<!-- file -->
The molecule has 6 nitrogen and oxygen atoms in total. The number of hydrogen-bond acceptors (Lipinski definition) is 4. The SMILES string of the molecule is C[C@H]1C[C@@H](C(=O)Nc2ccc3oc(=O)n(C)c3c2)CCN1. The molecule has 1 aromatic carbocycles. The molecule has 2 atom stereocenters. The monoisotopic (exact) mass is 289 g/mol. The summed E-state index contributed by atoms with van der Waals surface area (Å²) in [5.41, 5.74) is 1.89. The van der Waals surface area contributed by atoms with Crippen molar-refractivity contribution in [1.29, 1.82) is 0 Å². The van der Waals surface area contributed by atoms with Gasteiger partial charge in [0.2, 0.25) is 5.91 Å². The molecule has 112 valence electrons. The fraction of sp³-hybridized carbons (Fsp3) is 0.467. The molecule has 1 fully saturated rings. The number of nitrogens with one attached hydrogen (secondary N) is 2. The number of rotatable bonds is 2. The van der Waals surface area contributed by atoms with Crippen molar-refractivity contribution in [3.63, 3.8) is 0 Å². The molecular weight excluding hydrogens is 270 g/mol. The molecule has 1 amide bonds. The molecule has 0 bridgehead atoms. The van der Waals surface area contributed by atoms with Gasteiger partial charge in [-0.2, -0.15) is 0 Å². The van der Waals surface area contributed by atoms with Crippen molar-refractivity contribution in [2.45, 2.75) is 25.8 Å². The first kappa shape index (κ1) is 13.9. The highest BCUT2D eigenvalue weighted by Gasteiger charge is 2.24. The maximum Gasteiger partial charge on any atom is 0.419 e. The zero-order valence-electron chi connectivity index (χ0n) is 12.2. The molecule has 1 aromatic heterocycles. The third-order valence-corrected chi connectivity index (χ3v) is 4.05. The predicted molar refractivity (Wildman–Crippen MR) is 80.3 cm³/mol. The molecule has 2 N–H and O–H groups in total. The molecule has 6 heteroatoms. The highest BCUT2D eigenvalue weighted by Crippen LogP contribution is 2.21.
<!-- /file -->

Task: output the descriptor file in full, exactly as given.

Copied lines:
The molecule has 6 nitrogen and oxygen atoms in total. The number of hydrogen-bond acceptors (Lipinski definition) is 4. The SMILES string of the molecule is C[C@H]1C[C@@H](C(=O)Nc2ccc3oc(=O)n(C)c3c2)CCN1. The molecule has 1 aromatic carbocycles. The molecule has 2 atom stereocenters. The monoisotopic (exact) mass is 289 g/mol. The summed E-state index contributed by atoms with van der Waals surface area (Å²) in [5.41, 5.74) is 1.89. The van der Waals surface area contributed by atoms with Crippen molar-refractivity contribution in [1.29, 1.82) is 0 Å². The van der Waals surface area contributed by atoms with Gasteiger partial charge in [0.2, 0.25) is 5.91 Å². The molecule has 112 valence electrons. The fraction of sp³-hybridized carbons (Fsp3) is 0.467. The molecule has 1 fully saturated rings. The number of nitrogens with one attached hydrogen (secondary N) is 2. The number of rotatable bonds is 2. The van der Waals surface area contributed by atoms with Crippen molar-refractivity contribution in [3.63, 3.8) is 0 Å². The molecular weight excluding hydrogens is 270 g/mol. The molecule has 1 amide bonds. The molecule has 0 bridgehead atoms. The van der Waals surface area contributed by atoms with Gasteiger partial charge in [-0.2, -0.15) is 0 Å². The van der Waals surface area contributed by atoms with Crippen molar-refractivity contribution in [2.45, 2.75) is 25.8 Å². The first kappa shape index (κ1) is 13.9. The highest BCUT2D eigenvalue weighted by Gasteiger charge is 2.24. The maximum Gasteiger partial charge on any atom is 0.419 e. The zero-order valence-electron chi connectivity index (χ0n) is 12.2. The molecule has 1 aromatic heterocycles. The third-order valence-corrected chi connectivity index (χ3v) is 4.05. The predicted molar refractivity (Wildman–Crippen MR) is 80.3 cm³/mol. The molecule has 2 N–H and O–H groups in total. The molecule has 6 heteroatoms. The highest BCUT2D eigenvalue weighted by Crippen LogP contribution is 2.21.